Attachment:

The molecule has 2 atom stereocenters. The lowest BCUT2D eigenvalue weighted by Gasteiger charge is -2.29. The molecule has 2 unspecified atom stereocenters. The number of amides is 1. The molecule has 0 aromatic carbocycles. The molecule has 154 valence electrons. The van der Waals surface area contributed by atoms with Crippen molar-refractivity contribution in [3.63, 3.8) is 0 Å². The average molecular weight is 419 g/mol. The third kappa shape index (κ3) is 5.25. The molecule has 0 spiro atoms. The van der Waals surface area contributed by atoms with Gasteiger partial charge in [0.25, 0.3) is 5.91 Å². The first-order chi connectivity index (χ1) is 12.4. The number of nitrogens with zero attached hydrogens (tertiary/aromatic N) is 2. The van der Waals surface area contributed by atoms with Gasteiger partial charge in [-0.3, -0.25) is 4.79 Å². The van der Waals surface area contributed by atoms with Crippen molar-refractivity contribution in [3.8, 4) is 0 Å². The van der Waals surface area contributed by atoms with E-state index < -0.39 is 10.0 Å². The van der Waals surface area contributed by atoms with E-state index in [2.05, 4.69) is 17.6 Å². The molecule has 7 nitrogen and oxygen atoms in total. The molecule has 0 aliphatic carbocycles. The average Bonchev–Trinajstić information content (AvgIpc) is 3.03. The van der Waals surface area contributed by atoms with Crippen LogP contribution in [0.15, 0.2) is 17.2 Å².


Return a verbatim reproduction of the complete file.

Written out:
The molecule has 2 atom stereocenters. The lowest BCUT2D eigenvalue weighted by Gasteiger charge is -2.29. The molecule has 2 unspecified atom stereocenters. The number of amides is 1. The molecule has 0 aromatic carbocycles. The molecule has 154 valence electrons. The van der Waals surface area contributed by atoms with Crippen molar-refractivity contribution in [3.63, 3.8) is 0 Å². The average molecular weight is 419 g/mol. The third kappa shape index (κ3) is 5.25. The molecule has 0 spiro atoms. The van der Waals surface area contributed by atoms with Gasteiger partial charge in [0.25, 0.3) is 5.91 Å². The first-order chi connectivity index (χ1) is 12.4. The number of nitrogens with zero attached hydrogens (tertiary/aromatic N) is 2. The van der Waals surface area contributed by atoms with Gasteiger partial charge in [-0.3, -0.25) is 4.79 Å². The van der Waals surface area contributed by atoms with Crippen molar-refractivity contribution in [3.8, 4) is 0 Å². The van der Waals surface area contributed by atoms with E-state index < -0.39 is 10.0 Å². The van der Waals surface area contributed by atoms with E-state index in [2.05, 4.69) is 17.6 Å². The molecule has 7 nitrogen and oxygen atoms in total. The molecule has 0 aliphatic carbocycles. The average Bonchev–Trinajstić information content (AvgIpc) is 3.03. The van der Waals surface area contributed by atoms with Crippen LogP contribution in [0.15, 0.2) is 17.2 Å².